• The impact of interest rate changes varies widely across households. Due to high levels of mortgage fixation, up to half of all mortgage holders at retail banks are likely to have experienced no increase in repayments by the end of 2023 and around 40% will be insulated from higher interest rates by the end of 2024. 
  • Tracker mortgage customers and interest-only customers are among the most exposed to repayment shocks. This most-exposed group also tends to have substantially larger mortgage balances and longer terms remaining on their loan, than less exposed variable rate customers.
  • The most exposed customers are likely to have taken out their loans between 2004 and 2008, when credit conditions in the Irish market were at their loosest. This suggests a correlation between exposure to the current repayment shock, and measures of vulnerability stemming from the financial crisis.

"Household resilience to expenditure and debt service channels under current inflationary conditions" is another Financial Stability Note, authored by Tamanna Adhikari and Fang Yao.  Findings include:

  • Under a baseline scenario to the end of this year, mortgage distress rates are modelled to increase from 8.3% to 9.6%. In this scenario, the analysis suggests that the debt-servicing channel is more important than the expenditure channel in explaining the increase in distress amongst mortgaged households. 
  • The distress rate is modelled to increase to 12.7% under the most severe adverse scenario modelled, which incorporates higher inflation, higher interest rates and a significant increase in unemployment.
  • Lower-income mortgage borrowers are most exposed to the combined shocks currently being experienced. In addition, borrowers with a tracker loan show higher distress rates than other interest rate types.

A Behind the Data publication, “Credit demand and lender activity to February 2023: What can high-frequency lender credit enquiries tell us?” by Martina Sherman and Maria Woods finds that:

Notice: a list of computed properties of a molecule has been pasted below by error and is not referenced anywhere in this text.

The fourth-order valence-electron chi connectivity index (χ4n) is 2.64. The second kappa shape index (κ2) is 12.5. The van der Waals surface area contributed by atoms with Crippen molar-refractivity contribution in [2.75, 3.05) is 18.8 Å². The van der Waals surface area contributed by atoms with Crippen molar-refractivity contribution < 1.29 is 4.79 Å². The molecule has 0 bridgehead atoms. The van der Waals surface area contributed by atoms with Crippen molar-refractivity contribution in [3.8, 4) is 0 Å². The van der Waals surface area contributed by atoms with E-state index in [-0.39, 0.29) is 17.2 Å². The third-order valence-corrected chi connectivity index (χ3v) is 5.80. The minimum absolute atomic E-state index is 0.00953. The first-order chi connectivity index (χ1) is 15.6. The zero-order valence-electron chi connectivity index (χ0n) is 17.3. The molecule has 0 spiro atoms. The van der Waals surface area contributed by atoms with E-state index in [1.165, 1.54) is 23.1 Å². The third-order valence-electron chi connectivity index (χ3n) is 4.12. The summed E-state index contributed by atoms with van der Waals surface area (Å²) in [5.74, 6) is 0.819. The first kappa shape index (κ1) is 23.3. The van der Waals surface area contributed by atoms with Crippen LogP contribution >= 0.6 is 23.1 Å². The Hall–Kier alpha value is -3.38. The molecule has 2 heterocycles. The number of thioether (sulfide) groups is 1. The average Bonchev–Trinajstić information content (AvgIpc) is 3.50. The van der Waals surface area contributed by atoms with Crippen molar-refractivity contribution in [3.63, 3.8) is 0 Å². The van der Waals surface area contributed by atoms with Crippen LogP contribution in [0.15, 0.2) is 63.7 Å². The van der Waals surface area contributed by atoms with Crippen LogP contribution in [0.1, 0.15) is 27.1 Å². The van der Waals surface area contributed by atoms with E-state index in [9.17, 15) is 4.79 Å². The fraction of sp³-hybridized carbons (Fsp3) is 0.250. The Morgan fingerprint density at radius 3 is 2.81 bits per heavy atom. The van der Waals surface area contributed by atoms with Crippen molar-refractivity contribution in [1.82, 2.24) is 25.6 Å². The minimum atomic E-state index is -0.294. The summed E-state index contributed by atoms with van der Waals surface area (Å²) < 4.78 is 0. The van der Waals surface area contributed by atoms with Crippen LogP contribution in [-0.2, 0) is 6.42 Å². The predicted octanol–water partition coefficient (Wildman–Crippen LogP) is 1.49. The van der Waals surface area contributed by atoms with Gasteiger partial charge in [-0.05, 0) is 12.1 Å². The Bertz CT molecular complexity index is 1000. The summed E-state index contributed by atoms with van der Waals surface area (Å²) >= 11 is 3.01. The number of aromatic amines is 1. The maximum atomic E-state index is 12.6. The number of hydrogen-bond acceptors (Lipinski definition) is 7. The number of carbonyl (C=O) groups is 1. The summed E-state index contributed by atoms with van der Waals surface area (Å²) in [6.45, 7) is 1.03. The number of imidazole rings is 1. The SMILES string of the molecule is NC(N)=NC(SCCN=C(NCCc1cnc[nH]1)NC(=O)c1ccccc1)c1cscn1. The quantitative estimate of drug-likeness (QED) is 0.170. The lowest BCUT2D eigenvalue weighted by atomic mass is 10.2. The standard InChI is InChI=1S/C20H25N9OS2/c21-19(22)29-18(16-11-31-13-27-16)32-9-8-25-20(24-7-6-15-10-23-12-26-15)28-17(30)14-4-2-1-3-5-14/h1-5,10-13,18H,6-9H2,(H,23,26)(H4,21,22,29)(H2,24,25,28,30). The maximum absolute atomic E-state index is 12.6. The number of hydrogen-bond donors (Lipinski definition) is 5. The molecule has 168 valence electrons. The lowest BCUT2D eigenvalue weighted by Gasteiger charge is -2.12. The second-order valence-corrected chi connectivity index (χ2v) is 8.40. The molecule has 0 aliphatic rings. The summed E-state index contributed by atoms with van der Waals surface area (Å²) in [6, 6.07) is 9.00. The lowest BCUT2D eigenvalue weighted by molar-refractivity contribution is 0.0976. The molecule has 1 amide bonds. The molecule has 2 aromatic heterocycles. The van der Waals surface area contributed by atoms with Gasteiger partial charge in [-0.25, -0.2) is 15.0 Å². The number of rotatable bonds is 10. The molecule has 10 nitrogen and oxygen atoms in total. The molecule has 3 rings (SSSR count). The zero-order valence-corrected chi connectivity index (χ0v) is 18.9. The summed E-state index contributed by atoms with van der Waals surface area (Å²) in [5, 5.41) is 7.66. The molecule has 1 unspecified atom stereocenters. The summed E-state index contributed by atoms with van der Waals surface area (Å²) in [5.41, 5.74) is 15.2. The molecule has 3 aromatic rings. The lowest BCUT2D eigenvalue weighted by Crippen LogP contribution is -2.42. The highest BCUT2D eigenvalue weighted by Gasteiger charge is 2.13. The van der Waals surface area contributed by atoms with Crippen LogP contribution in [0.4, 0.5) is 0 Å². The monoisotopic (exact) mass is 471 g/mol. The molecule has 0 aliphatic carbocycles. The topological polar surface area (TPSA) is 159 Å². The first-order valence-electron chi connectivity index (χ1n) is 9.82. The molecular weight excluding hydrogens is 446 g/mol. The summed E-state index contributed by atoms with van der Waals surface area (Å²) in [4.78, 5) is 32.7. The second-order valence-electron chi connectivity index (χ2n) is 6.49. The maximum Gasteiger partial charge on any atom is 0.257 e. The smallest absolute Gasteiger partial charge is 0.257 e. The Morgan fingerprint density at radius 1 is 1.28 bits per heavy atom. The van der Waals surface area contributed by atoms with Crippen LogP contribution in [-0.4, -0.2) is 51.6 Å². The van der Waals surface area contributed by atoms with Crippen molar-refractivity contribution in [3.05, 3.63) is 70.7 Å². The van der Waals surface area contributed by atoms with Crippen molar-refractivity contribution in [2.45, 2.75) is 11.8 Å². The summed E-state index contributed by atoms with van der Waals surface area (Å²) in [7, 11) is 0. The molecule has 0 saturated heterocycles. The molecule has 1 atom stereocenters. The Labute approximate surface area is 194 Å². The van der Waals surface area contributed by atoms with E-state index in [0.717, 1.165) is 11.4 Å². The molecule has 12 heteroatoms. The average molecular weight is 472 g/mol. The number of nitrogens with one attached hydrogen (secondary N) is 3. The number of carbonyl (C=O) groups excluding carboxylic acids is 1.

• Lender credit enquiries data show increased demand for short-term credit among individuals and companies over 2022 and to end-February 2023, which can be linked to rising costs of living, rate increases and an evolving retail lending market. 
  • There has been a reduction in enquiries for mortgage lending by non-banks; likely as a result of non-banks’ less competitive pricing.
  • However, the sector remains an important source of funding for companies, particularly for asset finance. 

The “Investigating recent growth in bank lending to non-financial corporations in Ireland” Behind the Data paper, by Jack Dempsey and Simone Saupe looks at bank lending to Irish non-financial corporations and its findings include:

  • Since September 2021, bank lending to Irish non-financial corporations (NFCs) experienced considerable growth. 
  • This upward trend was mainly driven by revolving loans drawn down by large enterprises, predominantly in the manufacturing and property-related sectors. 
  • Other large enterprises, mainly in the utilities, transport and storage sectors recorded considerable increases in net borrowings. In contrast to this, for large firms in the hotel and restaurant sector, repayments exceeded new lending on annual terms.

Protecting consumers in a changing economic landscape 

This note details the ongoing work to ensure regulated firms meet the expectations set in its November 2022 Dear CEO Letter on protecting consumers in a changing economic landscape, relating to mortgages secured on a borrower’s primary residence. 

The work is organised in phases with a view to ensuring that mortgage borrowers across the system are protected to the fullest extent of the regulatory framework for which the Central Bank is responsible. It includes a focus on borrowers on higher mortgage rates and the capacity for borrowers to switch mortgage product or provider.

Phase 1 of the work, which is now complete, was based on to ensuring that:

  • Firms are operationally ready to identify and support borrowers who may face challenges meeting their repayments;
  • Where borrowers look to switch there is no discrimination based on where they have their current loan (including in the case of borrowers with non-lending firms); and
  • Interest rate increases are in line with loan terms and conditions, published variable rate policy statements and the regulatory framework for which the Central Bank is responsible.

Having concluded this phase, the Central Bank is now focused on Phase 2, to scrutinise more closely how the framework is delivering for consumers as we see rate increases begin to impact.

Notes to Editors